Nearly all advisors surveyed for the 2021 Insurance Advisors’ Report Card said they’ve embraced the process of filling out and submitting electronic insurance policy applications: 96.1%.
That percentage was up significantly compared with the previous Report Card conducted in 2019, when only 82.9% of 334 respondents had embraced them. The gap is even wider when compared with 2017, when only 59.1% of 362 respondents had taken up the technology. (In 2021, 283 people responded to the e-application question.)
“This [the use of electronic and smart applications] is here to stay and just makes things so much easier for us,” said a Canada Life advisor in Ontario. “You don’t need to find dates to meet people; you just get it done, fast.”
“It’s way better for us because it saves time and money,” said an advisor in Ontario from IDC Worldsource Insurance Network Inc.. “It also opened up a chance to get clients from farther away, like Alberta or Ottawa.”
For those resisting e-applications, preference is also a factor. “I’m old school; I’m sure it’s easy, but I don’t use it,” said an advisor in Ontario with Financial Horizons Group Inc.
In 2021, insurance advisors gave a slightly lower overall performance average than in 2019 for firms’ support for the e-application process, noting that firms are trying to adapt. Across the seven Report Card firms this year, the average support rating was 8.7, compared with 8.8 in 2019 (when Canada Life’s two divisions hadn’t yet been merged for the research, and so there were eight firms).
The experience of advisors with RBC Life Insurance Co. (RBCI) showed how the insurance segment at large has pivoted. Advisors with the firm said the majority of their clients’ policy applications were electronic, and that the firm wanted to eliminate its remaining paper-based forms.
Some e-apps could be easier to use and programs could be more consolidated, the advisors said, but as one RBCI respondent in B.C. noted, “We’ve had a lot of glitches throughout, [and] there’s some way to go, but the actual support staff has been fantastic.”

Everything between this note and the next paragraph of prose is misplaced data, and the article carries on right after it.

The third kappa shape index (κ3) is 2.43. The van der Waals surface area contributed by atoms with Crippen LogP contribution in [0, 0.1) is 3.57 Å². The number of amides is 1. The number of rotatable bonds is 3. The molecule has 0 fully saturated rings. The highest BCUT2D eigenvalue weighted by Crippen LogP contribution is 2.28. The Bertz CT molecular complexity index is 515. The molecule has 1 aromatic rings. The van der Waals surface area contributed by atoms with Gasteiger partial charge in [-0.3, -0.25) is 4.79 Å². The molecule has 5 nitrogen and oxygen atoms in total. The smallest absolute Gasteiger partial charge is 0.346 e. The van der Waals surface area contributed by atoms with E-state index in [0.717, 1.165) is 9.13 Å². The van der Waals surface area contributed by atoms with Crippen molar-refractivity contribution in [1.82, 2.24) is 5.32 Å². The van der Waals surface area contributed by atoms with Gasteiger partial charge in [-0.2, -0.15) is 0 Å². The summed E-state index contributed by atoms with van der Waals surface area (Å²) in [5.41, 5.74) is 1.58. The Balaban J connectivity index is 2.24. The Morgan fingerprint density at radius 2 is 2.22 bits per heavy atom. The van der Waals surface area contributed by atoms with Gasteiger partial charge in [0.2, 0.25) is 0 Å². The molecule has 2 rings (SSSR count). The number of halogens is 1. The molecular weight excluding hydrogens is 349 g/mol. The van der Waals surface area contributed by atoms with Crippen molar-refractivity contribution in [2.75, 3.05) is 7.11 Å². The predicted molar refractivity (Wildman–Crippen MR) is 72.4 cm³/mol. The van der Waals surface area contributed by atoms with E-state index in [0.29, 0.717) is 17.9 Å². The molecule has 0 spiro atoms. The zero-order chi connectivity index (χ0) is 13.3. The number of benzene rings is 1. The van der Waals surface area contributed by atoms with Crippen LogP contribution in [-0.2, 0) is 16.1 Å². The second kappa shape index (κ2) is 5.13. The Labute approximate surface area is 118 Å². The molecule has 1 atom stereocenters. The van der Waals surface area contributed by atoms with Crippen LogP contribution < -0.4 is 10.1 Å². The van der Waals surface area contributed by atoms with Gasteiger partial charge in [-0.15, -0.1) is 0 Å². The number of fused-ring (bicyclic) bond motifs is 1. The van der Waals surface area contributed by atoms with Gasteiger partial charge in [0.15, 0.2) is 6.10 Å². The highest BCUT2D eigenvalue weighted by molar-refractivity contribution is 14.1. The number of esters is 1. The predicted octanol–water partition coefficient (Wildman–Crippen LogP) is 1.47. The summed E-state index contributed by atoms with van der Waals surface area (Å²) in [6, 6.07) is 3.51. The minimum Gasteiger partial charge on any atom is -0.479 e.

The firm said in an emailed statement that RBCI is committed to its e-application platform, given digital signatures are “key to ease of use.” It confirmed that e-applications are available for most of its products and said, “It’s our priority to continue adding more products to the eApp platform.”
An advisor in Alberta with Canada Life highlighted that advisors, too, have to pull their weight in the shift toward e-applications: “They’ve provided guidance [and templates], but it’s mainly up to us. It’s up to you to use it.”
For advisors working with managing general agents (MGAs), many relied more on insurance carriers than their agencies for support. For example, an advisor in B.C. with Hub Financial Inc. said, “I don’t get support from the MGA because it’s more efficient to go to the carrier.”
Other thoughts on e-applications
- “I’ve been doing non-face-to-face since 2012. Seventy percent of my business is run on e-apps, but that’s directly through the carrier.” – advisor in Ontario with Financial Horizons
- “I frequently use e-apps, but I don’t need the support. They have training sessions and workshops, but I personally don’t need to use that because I’m tech-savvy.” – advisor in B.C. with Hub Financial
- “It was a learning curve [to use e-apps], but now I find it’s the coolest thing.” – advisor in B.C. with Hub Financial
- “I’m using [e-applications] as much as possible. I’ll meet with clients only if I have to.” – advisor with PPI Management Inc.
- “This week, I’ve done nothing but e-signatures. I was wanting wet signatures last year, but I’ve adapted and the systems are getting better.” – an advisor in Ontario with PPI Management
- “We’re not 100% electronic [and] it’s certainly not seamless. But it’s as easy or easier than the paper process.” – advisor in Ontario with Sun Life Financial Distributors (Canada) Inc.